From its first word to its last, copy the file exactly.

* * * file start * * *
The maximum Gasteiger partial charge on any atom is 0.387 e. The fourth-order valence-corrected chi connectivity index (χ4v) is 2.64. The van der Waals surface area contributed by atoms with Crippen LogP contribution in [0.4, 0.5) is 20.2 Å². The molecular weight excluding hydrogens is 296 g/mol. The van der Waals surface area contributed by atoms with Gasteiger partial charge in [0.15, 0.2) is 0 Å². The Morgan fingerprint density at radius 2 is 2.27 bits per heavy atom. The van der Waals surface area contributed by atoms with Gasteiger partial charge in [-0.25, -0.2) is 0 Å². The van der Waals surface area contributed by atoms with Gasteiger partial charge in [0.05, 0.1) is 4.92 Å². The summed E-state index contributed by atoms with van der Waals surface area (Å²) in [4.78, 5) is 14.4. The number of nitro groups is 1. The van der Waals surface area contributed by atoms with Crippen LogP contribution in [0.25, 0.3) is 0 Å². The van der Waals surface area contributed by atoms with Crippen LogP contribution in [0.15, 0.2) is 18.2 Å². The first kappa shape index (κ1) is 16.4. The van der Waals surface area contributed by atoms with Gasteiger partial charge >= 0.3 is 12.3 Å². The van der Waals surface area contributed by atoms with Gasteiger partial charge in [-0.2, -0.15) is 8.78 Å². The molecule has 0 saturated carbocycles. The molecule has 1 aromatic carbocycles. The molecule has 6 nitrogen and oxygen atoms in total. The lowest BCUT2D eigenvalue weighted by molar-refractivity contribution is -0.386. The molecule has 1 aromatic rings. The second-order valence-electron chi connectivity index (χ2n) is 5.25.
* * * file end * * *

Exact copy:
The maximum Gasteiger partial charge on any atom is 0.387 e. The fourth-order valence-corrected chi connectivity index (χ4v) is 2.64. The van der Waals surface area contributed by atoms with Crippen LogP contribution in [0.4, 0.5) is 20.2 Å². The molecular weight excluding hydrogens is 296 g/mol. The van der Waals surface area contributed by atoms with Gasteiger partial charge in [0.15, 0.2) is 0 Å². The Morgan fingerprint density at radius 2 is 2.27 bits per heavy atom. The van der Waals surface area contributed by atoms with Gasteiger partial charge in [-0.25, -0.2) is 0 Å². The van der Waals surface area contributed by atoms with Gasteiger partial charge in [0.05, 0.1) is 4.92 Å². The summed E-state index contributed by atoms with van der Waals surface area (Å²) in [4.78, 5) is 14.4. The number of nitro groups is 1. The van der Waals surface area contributed by atoms with Crippen LogP contribution in [0.25, 0.3) is 0 Å². The van der Waals surface area contributed by atoms with Crippen LogP contribution in [0.15, 0.2) is 18.2 Å². The first kappa shape index (κ1) is 16.4. The van der Waals surface area contributed by atoms with Gasteiger partial charge >= 0.3 is 12.3 Å². The van der Waals surface area contributed by atoms with Gasteiger partial charge in [-0.2, -0.15) is 8.78 Å². The molecule has 0 saturated carbocycles. The molecule has 1 aromatic carbocycles. The molecule has 6 nitrogen and oxygen atoms in total. The lowest BCUT2D eigenvalue weighted by molar-refractivity contribution is -0.386. The molecule has 1 aromatic rings. The second-order valence-electron chi connectivity index (χ2n) is 5.25.